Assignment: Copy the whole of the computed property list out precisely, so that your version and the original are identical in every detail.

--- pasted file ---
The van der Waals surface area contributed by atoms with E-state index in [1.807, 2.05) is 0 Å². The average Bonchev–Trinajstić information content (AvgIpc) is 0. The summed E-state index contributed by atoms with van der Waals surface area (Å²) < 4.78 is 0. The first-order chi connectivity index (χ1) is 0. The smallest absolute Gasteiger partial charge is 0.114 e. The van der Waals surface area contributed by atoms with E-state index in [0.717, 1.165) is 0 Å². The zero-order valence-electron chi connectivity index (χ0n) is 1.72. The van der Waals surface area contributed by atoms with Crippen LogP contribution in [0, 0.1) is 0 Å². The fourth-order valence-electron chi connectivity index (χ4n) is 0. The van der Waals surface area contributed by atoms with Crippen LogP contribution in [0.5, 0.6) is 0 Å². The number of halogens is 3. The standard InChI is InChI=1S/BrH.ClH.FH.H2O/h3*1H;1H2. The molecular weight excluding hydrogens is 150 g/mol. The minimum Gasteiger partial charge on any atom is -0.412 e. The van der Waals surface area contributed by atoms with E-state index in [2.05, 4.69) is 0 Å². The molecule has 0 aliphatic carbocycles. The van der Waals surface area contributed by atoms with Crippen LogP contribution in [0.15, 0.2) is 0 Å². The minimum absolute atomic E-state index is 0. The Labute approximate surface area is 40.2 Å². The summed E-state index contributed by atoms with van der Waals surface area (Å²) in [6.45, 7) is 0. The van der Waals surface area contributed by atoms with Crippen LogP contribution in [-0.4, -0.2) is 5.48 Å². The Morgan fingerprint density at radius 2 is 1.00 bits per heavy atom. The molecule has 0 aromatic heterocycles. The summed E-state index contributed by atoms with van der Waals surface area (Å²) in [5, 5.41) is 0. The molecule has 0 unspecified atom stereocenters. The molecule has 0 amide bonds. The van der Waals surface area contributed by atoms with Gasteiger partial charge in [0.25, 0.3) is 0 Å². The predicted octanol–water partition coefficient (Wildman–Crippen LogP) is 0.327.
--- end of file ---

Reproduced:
The van der Waals surface area contributed by atoms with E-state index in [1.807, 2.05) is 0 Å². The average Bonchev–Trinajstić information content (AvgIpc) is 0. The summed E-state index contributed by atoms with van der Waals surface area (Å²) < 4.78 is 0. The first-order chi connectivity index (χ1) is 0. The smallest absolute Gasteiger partial charge is 0.114 e. The van der Waals surface area contributed by atoms with E-state index in [0.717, 1.165) is 0 Å². The zero-order valence-electron chi connectivity index (χ0n) is 1.72. The van der Waals surface area contributed by atoms with Crippen LogP contribution in [0, 0.1) is 0 Å². The fourth-order valence-electron chi connectivity index (χ4n) is 0. The van der Waals surface area contributed by atoms with Crippen LogP contribution in [0.5, 0.6) is 0 Å². The number of halogens is 3. The standard InChI is InChI=1S/BrH.ClH.FH.H2O/h3*1H;1H2. The molecular weight excluding hydrogens is 150 g/mol. The minimum Gasteiger partial charge on any atom is -0.412 e. The van der Waals surface area contributed by atoms with E-state index in [2.05, 4.69) is 0 Å². The molecule has 0 aliphatic carbocycles. The van der Waals surface area contributed by atoms with Crippen LogP contribution in [0.15, 0.2) is 0 Å². The minimum absolute atomic E-state index is 0. The Labute approximate surface area is 40.2 Å². The summed E-state index contributed by atoms with van der Waals surface area (Å²) in [6.45, 7) is 0. The van der Waals surface area contributed by atoms with Crippen LogP contribution in [-0.4, -0.2) is 5.48 Å². The Morgan fingerprint density at radius 2 is 1.00 bits per heavy atom. The molecule has 0 aromatic heterocycles. The summed E-state index contributed by atoms with van der Waals surface area (Å²) in [5, 5.41) is 0. The molecule has 0 unspecified atom stereocenters. The molecule has 0 amide bonds. The van der Waals surface area contributed by atoms with Gasteiger partial charge in [0.25, 0.3) is 0 Å². The predicted octanol–water partition coefficient (Wildman–Crippen LogP) is 0.327.